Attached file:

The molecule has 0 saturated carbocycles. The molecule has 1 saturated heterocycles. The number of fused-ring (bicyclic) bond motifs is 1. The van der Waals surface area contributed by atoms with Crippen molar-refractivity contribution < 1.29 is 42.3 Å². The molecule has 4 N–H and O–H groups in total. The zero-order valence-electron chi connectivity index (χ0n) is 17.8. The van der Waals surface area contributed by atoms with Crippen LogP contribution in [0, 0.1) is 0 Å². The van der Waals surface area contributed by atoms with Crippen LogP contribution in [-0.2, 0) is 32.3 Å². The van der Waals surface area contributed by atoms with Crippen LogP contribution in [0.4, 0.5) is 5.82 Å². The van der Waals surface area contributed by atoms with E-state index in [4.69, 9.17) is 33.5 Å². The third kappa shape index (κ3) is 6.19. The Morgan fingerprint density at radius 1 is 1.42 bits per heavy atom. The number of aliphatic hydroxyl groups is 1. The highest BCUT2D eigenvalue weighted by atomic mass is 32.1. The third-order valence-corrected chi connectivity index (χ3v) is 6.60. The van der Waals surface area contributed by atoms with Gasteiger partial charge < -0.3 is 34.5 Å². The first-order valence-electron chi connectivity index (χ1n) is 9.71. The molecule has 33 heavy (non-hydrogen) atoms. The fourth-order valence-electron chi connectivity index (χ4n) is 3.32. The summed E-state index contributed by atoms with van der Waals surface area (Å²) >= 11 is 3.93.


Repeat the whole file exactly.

The molecule has 0 saturated carbocycles. The molecule has 1 saturated heterocycles. The number of fused-ring (bicyclic) bond motifs is 1. The van der Waals surface area contributed by atoms with Crippen molar-refractivity contribution < 1.29 is 42.3 Å². The molecule has 4 N–H and O–H groups in total. The zero-order valence-electron chi connectivity index (χ0n) is 17.8. The van der Waals surface area contributed by atoms with Crippen LogP contribution in [0, 0.1) is 0 Å². The van der Waals surface area contributed by atoms with Crippen LogP contribution in [-0.2, 0) is 32.3 Å². The van der Waals surface area contributed by atoms with Crippen LogP contribution in [0.4, 0.5) is 5.82 Å². The van der Waals surface area contributed by atoms with E-state index in [4.69, 9.17) is 33.5 Å². The third kappa shape index (κ3) is 6.19. The Morgan fingerprint density at radius 1 is 1.42 bits per heavy atom. The number of aliphatic hydroxyl groups is 1. The highest BCUT2D eigenvalue weighted by atomic mass is 32.1. The third-order valence-corrected chi connectivity index (χ3v) is 6.60. The van der Waals surface area contributed by atoms with Gasteiger partial charge < -0.3 is 34.5 Å². The first-order valence-electron chi connectivity index (χ1n) is 9.71. The molecule has 33 heavy (non-hydrogen) atoms. The fourth-order valence-electron chi connectivity index (χ4n) is 3.32. The summed E-state index contributed by atoms with van der Waals surface area (Å²) >= 11 is 3.93.